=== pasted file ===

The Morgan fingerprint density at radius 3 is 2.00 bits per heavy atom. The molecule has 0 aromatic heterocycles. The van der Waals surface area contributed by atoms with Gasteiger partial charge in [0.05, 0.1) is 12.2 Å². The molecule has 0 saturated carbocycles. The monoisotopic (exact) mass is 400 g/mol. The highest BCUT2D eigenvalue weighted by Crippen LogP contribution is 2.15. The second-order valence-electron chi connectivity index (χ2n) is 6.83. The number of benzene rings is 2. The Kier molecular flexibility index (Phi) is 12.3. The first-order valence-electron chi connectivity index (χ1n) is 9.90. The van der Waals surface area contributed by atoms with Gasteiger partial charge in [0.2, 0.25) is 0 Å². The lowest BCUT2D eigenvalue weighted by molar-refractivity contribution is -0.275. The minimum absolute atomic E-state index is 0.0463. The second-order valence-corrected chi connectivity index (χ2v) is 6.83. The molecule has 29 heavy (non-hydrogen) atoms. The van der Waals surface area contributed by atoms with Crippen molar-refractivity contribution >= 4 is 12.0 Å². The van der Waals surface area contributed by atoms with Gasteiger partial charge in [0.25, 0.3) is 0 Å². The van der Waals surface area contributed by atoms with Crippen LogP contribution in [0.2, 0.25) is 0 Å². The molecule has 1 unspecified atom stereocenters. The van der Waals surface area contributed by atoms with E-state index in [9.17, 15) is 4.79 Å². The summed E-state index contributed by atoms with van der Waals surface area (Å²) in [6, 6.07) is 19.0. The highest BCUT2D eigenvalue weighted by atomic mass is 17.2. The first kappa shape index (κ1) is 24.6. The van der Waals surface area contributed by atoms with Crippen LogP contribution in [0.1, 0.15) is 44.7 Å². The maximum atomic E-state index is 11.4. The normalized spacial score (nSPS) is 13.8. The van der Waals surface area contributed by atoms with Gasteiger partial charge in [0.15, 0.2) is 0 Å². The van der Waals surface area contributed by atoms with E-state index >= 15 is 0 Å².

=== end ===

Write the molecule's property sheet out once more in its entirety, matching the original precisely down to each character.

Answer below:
The Morgan fingerprint density at radius 3 is 2.00 bits per heavy atom. The molecule has 0 aromatic heterocycles. The van der Waals surface area contributed by atoms with Gasteiger partial charge in [0.05, 0.1) is 12.2 Å². The molecule has 0 saturated carbocycles. The monoisotopic (exact) mass is 400 g/mol. The highest BCUT2D eigenvalue weighted by Crippen LogP contribution is 2.15. The second-order valence-electron chi connectivity index (χ2n) is 6.83. The number of benzene rings is 2. The Kier molecular flexibility index (Phi) is 12.3. The first-order valence-electron chi connectivity index (χ1n) is 9.90. The van der Waals surface area contributed by atoms with Gasteiger partial charge in [0.2, 0.25) is 0 Å². The lowest BCUT2D eigenvalue weighted by molar-refractivity contribution is -0.275. The minimum absolute atomic E-state index is 0.0463. The second-order valence-corrected chi connectivity index (χ2v) is 6.83. The molecule has 29 heavy (non-hydrogen) atoms. The van der Waals surface area contributed by atoms with Crippen molar-refractivity contribution >= 4 is 12.0 Å². The van der Waals surface area contributed by atoms with Gasteiger partial charge in [0.25, 0.3) is 0 Å². The van der Waals surface area contributed by atoms with Crippen LogP contribution in [0.2, 0.25) is 0 Å². The molecule has 1 unspecified atom stereocenters. The van der Waals surface area contributed by atoms with E-state index in [9.17, 15) is 4.79 Å². The summed E-state index contributed by atoms with van der Waals surface area (Å²) in [6, 6.07) is 19.0. The highest BCUT2D eigenvalue weighted by atomic mass is 17.2. The first kappa shape index (κ1) is 24.6. The van der Waals surface area contributed by atoms with Crippen LogP contribution in [0.1, 0.15) is 44.7 Å². The maximum atomic E-state index is 11.4. The normalized spacial score (nSPS) is 13.8. The van der Waals surface area contributed by atoms with Gasteiger partial charge in [0.15, 0.2) is 0 Å². The van der Waals surface area contributed by atoms with E-state index >= 15 is 0 Å².